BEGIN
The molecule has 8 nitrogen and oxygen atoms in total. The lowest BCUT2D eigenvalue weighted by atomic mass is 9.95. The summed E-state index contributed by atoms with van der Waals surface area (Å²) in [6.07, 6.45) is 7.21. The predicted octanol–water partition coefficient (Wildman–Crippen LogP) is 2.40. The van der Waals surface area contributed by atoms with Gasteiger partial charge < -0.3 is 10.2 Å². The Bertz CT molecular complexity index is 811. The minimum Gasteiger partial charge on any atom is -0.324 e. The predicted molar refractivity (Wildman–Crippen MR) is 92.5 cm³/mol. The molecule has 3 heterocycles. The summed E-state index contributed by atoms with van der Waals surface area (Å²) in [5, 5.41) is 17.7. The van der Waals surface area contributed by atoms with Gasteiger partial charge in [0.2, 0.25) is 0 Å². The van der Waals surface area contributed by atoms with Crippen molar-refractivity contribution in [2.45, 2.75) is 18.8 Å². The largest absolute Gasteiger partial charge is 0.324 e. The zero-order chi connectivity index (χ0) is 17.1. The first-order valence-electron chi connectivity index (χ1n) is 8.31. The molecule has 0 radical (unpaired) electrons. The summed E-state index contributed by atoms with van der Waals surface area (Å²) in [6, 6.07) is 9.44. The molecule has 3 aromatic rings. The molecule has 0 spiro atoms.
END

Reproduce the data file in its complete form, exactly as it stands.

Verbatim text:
The molecule has 8 nitrogen and oxygen atoms in total. The lowest BCUT2D eigenvalue weighted by atomic mass is 9.95. The summed E-state index contributed by atoms with van der Waals surface area (Å²) in [6.07, 6.45) is 7.21. The predicted octanol–water partition coefficient (Wildman–Crippen LogP) is 2.40. The van der Waals surface area contributed by atoms with Gasteiger partial charge < -0.3 is 10.2 Å². The Bertz CT molecular complexity index is 811. The minimum Gasteiger partial charge on any atom is -0.324 e. The predicted molar refractivity (Wildman–Crippen MR) is 92.5 cm³/mol. The molecule has 3 heterocycles. The summed E-state index contributed by atoms with van der Waals surface area (Å²) in [5, 5.41) is 17.7. The van der Waals surface area contributed by atoms with Gasteiger partial charge in [0.2, 0.25) is 0 Å². The van der Waals surface area contributed by atoms with Crippen molar-refractivity contribution in [2.45, 2.75) is 18.8 Å². The largest absolute Gasteiger partial charge is 0.324 e. The zero-order chi connectivity index (χ0) is 17.1. The first-order valence-electron chi connectivity index (χ1n) is 8.31. The molecule has 0 radical (unpaired) electrons. The summed E-state index contributed by atoms with van der Waals surface area (Å²) in [6, 6.07) is 9.44. The molecule has 3 aromatic rings. The molecule has 0 spiro atoms.